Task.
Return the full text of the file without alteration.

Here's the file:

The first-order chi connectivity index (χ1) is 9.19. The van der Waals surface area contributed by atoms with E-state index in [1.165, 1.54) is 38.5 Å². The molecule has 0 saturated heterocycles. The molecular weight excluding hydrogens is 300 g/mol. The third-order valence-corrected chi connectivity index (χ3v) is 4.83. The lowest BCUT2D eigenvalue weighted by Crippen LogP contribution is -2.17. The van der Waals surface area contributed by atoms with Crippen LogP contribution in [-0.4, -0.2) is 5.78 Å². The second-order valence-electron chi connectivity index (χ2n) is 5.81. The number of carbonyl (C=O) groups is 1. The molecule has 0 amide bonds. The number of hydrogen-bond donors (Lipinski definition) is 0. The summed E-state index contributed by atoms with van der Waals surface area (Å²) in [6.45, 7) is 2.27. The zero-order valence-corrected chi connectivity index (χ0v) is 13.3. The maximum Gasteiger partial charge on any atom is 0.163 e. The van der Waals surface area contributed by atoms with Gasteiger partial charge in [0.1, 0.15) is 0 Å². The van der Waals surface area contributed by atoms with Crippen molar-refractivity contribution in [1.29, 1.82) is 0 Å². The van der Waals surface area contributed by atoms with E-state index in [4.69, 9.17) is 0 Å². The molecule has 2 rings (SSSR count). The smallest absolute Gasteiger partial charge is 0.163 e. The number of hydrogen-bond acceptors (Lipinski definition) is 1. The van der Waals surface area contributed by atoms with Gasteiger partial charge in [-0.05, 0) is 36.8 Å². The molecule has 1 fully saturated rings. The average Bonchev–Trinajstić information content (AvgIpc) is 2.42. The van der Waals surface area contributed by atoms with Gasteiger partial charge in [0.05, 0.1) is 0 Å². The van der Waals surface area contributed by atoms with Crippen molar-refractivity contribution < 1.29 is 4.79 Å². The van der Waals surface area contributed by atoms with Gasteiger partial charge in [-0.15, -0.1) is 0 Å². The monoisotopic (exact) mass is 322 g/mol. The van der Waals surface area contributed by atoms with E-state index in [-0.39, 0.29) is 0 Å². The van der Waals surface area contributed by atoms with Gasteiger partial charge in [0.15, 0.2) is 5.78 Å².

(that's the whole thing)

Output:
The first-order chi connectivity index (χ1) is 9.19. The van der Waals surface area contributed by atoms with E-state index in [1.165, 1.54) is 38.5 Å². The molecule has 0 saturated heterocycles. The molecular weight excluding hydrogens is 300 g/mol. The third-order valence-corrected chi connectivity index (χ3v) is 4.83. The lowest BCUT2D eigenvalue weighted by Crippen LogP contribution is -2.17. The van der Waals surface area contributed by atoms with Crippen LogP contribution in [-0.4, -0.2) is 5.78 Å². The second-order valence-electron chi connectivity index (χ2n) is 5.81. The number of carbonyl (C=O) groups is 1. The molecule has 0 amide bonds. The number of hydrogen-bond donors (Lipinski definition) is 0. The summed E-state index contributed by atoms with van der Waals surface area (Å²) in [6.45, 7) is 2.27. The zero-order valence-corrected chi connectivity index (χ0v) is 13.3. The maximum Gasteiger partial charge on any atom is 0.163 e. The van der Waals surface area contributed by atoms with Gasteiger partial charge in [0.1, 0.15) is 0 Å². The van der Waals surface area contributed by atoms with Crippen molar-refractivity contribution in [1.29, 1.82) is 0 Å². The van der Waals surface area contributed by atoms with E-state index in [4.69, 9.17) is 0 Å². The molecule has 2 rings (SSSR count). The smallest absolute Gasteiger partial charge is 0.163 e. The number of hydrogen-bond acceptors (Lipinski definition) is 1. The van der Waals surface area contributed by atoms with Gasteiger partial charge in [-0.05, 0) is 36.8 Å². The molecule has 1 fully saturated rings. The average Bonchev–Trinajstić information content (AvgIpc) is 2.42. The van der Waals surface area contributed by atoms with Gasteiger partial charge in [0.05, 0.1) is 0 Å². The van der Waals surface area contributed by atoms with Crippen molar-refractivity contribution < 1.29 is 4.79 Å². The van der Waals surface area contributed by atoms with Gasteiger partial charge in [-0.15, -0.1) is 0 Å². The monoisotopic (exact) mass is 322 g/mol. The van der Waals surface area contributed by atoms with E-state index in [-0.39, 0.29) is 0 Å². The van der Waals surface area contributed by atoms with Gasteiger partial charge in [0.15, 0.2) is 5.78 Å².